MARTINSBURG, W.Va. – Coalition for Reliable Power spokesman Keryn Newman isn’t happy with the state Public Service Commission’s decision requiring FirstEnergy subsidiaries Potomac Edison and Monongahela Power to provide monthly meter reading and billing – practices that will be subsidized by ratepayers, she said.
However, her prediction isn’t being challenged by either the electric utility or the PSC because both are now involved in a rate increase case that will potentially be impacted by this meter reading decision.
The PSC issued an order late last month – following a general investigation into the two subsidiaries’ meter-reading and billing practices – requiring these be done on a monthly basis as soon as possible, but beginning no later than July 1, 2015.
That’s a problem for electric consumers, Newman said, because FirstEnergy estimated during an evidentiary hearing with the state that it will cost an extra $5 million annually to cover these changes in the companies’ business practices.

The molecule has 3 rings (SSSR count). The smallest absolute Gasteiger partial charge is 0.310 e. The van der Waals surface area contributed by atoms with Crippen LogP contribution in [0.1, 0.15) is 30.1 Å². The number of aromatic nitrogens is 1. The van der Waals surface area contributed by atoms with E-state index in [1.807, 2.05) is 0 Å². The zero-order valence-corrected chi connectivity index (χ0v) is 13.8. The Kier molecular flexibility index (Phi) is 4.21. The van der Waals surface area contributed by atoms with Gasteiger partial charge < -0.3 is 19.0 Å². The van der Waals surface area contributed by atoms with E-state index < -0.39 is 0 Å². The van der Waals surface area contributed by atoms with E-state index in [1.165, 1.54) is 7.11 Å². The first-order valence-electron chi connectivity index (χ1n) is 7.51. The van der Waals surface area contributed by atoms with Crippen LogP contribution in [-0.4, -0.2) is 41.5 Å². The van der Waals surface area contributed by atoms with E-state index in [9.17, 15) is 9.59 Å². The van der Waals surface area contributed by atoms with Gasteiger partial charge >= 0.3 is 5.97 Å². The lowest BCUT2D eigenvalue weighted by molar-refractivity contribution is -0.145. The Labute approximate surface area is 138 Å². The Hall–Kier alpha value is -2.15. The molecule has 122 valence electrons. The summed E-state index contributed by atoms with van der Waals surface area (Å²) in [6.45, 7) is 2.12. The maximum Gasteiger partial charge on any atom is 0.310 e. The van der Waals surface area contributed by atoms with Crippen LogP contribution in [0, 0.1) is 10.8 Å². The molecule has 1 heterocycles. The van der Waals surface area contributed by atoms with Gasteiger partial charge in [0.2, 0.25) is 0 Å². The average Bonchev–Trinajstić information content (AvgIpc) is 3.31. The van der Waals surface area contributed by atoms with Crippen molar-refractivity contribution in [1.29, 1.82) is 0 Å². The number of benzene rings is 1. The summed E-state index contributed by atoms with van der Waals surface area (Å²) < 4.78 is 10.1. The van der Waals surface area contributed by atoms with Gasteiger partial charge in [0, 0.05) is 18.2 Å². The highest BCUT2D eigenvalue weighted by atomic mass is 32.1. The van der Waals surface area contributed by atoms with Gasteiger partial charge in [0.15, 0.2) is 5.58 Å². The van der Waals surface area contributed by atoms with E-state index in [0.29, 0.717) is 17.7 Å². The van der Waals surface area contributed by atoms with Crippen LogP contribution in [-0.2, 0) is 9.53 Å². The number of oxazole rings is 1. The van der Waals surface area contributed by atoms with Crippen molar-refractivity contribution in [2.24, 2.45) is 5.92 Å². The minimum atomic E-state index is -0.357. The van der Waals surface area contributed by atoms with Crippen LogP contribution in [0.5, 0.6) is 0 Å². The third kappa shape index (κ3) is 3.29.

“I understand the Public Service Commission is trying to fix the problem, but this is going to end up costing us money. There is overkill and overbill going on here,” she said.
Newman said customers shouldn’t have to pay for correcting this problem, which was created by the companies when they merged.
FirstEnergy spokesman Todd Meyers said he isn’t sure what the final cost will be for doing the required meter reading, although he acknowledged that $5 million was in the company’s testimony for doing bi-monthly readings.
“But if we’re going to do monthly readings, we’re going to have to staff up and buy more of the hand-held units that we use to read meters. I don’t know if it will be a precise doubling of the staff, but it will be moving that direction and we’ll need basically twice as many people, although that might not be exact. But if you’re going to read twice as many more meters, you’re going to need a significant number of more people,” he said…